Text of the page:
LD: Your ability to help your clients must be hamstrung without full access to the courts these days, too.

MK: Without question. Every judge in America would agree that trial dates settle cases. It’s the reason why we file all our cases shortly after we're retained. It sends a message that we are serious. Right now there's no urgency; defendants are not worried that a jury is going to tell them, "You did this wrong and you owe money." That is a problem.

We won’t see jury trials in California on a widespread basis until April of 2021, is my guess. What does that mean? That means a year of backlog, not just in the civil cases, but the criminal cases as well. And since criminal cases are given statutory priority, the court system must clean up the backlog of criminal cases before we can even schedule civil cases.

LD: What are your thoughts on conducting a whole trial over Zoom?

MK: I think that would be unconstitutional. In that scenario you are talking about private trials. An opaque system. Plus, for jurors, their historic work as a team is frustrated. There is no personal trust-building among jurors. The judge and counsel have no idea what’s going on in the juror’s location – whether they are multitasking, texting, reading the paper, watching TV on another screen. Without being in the presence of witnesses, jurors can’t fulfill the job of assessing the weight and believability of testimony – how does the witness appear while testifying? Do they appear nervous? What is the witness's attitude, their demeanor towards the manner that they're testifying about?

We look at somebody in a Zoom square and cannot tell whether their hands are fidgeting and tearing up little pieces of paper, or their knees are shaking or their foot is constantly tapping the floor. I need to be able to assess how the judge, opposing counsel and jurors are relating to the witness. That's not something you can simultaneously determine with 14 boxes on the screen.

LD: It’s a lot to ask of jurors, to ignore all the other distractions and duties in their home to focus on a trial on their computer screen. Have you had to do any contentious depositions or the like over Zoom so far?

MK: I have. Recently I had a case where opposing counsel wanted to have the witness wear a mask during the Zoom deposition.

LD: You’re kidding!

MK: I wish I was. I'm not going to move forward where a juror cannot see the witness's face and lips and eyes. We are creating impressions. We are asking jurors to judge weight and believability. A masked witness is not an acceptable situation.

When parties are given the right by the Constitution to confront and cross examine, that means confront and cross examine. That doesn't mean look at somebody wearing a mask through a TV lens without the benefit that comes from physical proximity to the witness, to the defendant, to the judge and court staff. We need jurors in the same place at the same moment all together seeing and experiencing the same thing, not somebody with a bad computer or too-small screen with bad WiFi.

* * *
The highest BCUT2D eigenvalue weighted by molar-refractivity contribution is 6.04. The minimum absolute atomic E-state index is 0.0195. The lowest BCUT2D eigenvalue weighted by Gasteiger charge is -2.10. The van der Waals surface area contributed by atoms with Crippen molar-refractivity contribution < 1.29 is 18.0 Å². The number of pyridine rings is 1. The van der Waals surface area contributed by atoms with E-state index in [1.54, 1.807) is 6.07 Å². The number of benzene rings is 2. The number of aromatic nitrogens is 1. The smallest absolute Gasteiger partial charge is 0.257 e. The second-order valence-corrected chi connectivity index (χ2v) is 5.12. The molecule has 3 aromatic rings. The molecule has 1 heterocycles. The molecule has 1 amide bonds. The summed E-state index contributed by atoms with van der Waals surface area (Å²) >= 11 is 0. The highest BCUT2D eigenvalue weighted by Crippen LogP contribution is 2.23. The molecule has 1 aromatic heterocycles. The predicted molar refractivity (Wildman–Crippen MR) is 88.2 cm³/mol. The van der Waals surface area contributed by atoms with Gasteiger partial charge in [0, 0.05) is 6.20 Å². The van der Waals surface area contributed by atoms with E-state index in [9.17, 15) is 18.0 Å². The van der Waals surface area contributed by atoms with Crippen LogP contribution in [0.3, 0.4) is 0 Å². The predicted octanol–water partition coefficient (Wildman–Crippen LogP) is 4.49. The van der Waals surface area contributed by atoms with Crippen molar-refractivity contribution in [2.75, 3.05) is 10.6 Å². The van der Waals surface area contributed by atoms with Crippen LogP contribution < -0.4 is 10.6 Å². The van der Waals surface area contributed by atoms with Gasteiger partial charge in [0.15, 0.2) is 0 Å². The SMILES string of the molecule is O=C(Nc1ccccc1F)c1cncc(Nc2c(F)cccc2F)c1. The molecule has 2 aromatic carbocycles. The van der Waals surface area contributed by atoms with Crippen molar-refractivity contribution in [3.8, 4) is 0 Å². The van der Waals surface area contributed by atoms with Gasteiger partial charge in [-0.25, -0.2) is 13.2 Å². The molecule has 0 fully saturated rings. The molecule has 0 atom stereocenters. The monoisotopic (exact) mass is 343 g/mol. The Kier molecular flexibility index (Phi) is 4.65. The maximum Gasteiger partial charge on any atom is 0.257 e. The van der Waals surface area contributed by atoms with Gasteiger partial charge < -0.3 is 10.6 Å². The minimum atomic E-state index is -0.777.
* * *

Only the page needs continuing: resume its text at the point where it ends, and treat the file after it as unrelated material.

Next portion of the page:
LD: Last time you talked to us, you spoke about the decline of the civil jury trial. Do you think that the court shutdowns from the pandemic are going to accelerate their demise, or do you think maybe we'll see a renewed appreciation for the court system once they finally reopen?

MK: It's a great question, and one a lot of people have asked. I'm heartened by what I’m seeing. I think there was a risk that we would see the more cynical forces of evil say, "Oh, well this proves you don't need jury trials. We can do this in a more expedient and cheaper manner." Quicker and cheaper is always the excuse: We could do it faster, we could do it cheaper. But justice needs to be made correctly. While I don't favor justice delayed, I favor doing things right and not doing things in a hurry-up fashion.

The budget argument is: Zoom is cheap. We don't need courthouses. We don't need court attendants. We don't need bailiffs. We don't need custodians. We don't need the electric light bills. I'm really heartened to see that the judiciary, almost uniformly has said, "No, actually, we do need in-person jury trials." There’s a reason the civil jury trial is in the Bill of Rights. The Sixth and the Seventh Amendments relate to the right to a jury trial in civil and criminal cases. That is as much a basic right as freedom of speech and freedom of religion. The forefathers recognized that the citizens need control over their government.

The greatest shot in the arm for jury trials would be to have the President of the United States say, "You know, one of the foundational amendments to the U.S. Constitution is the Seventh Amendment. That gives citizen jurors the power to control their communities, to set the law, to set standards of behavior, to keep government officers in check. We need to value that. We need to encourage it. We need to respect and acknowledge the fact that we are the only country that has maintained the jury trial. It's not available in England. It's clearly not available in China. It's not available in Russia.”

Think if the new President went to law schools and said, "The work that you are doing and will do when you graduate is important work. It's important to the fabric of our society. I believe in it. I believe in you.” That more than anything would put an end to the vanishing jury trial.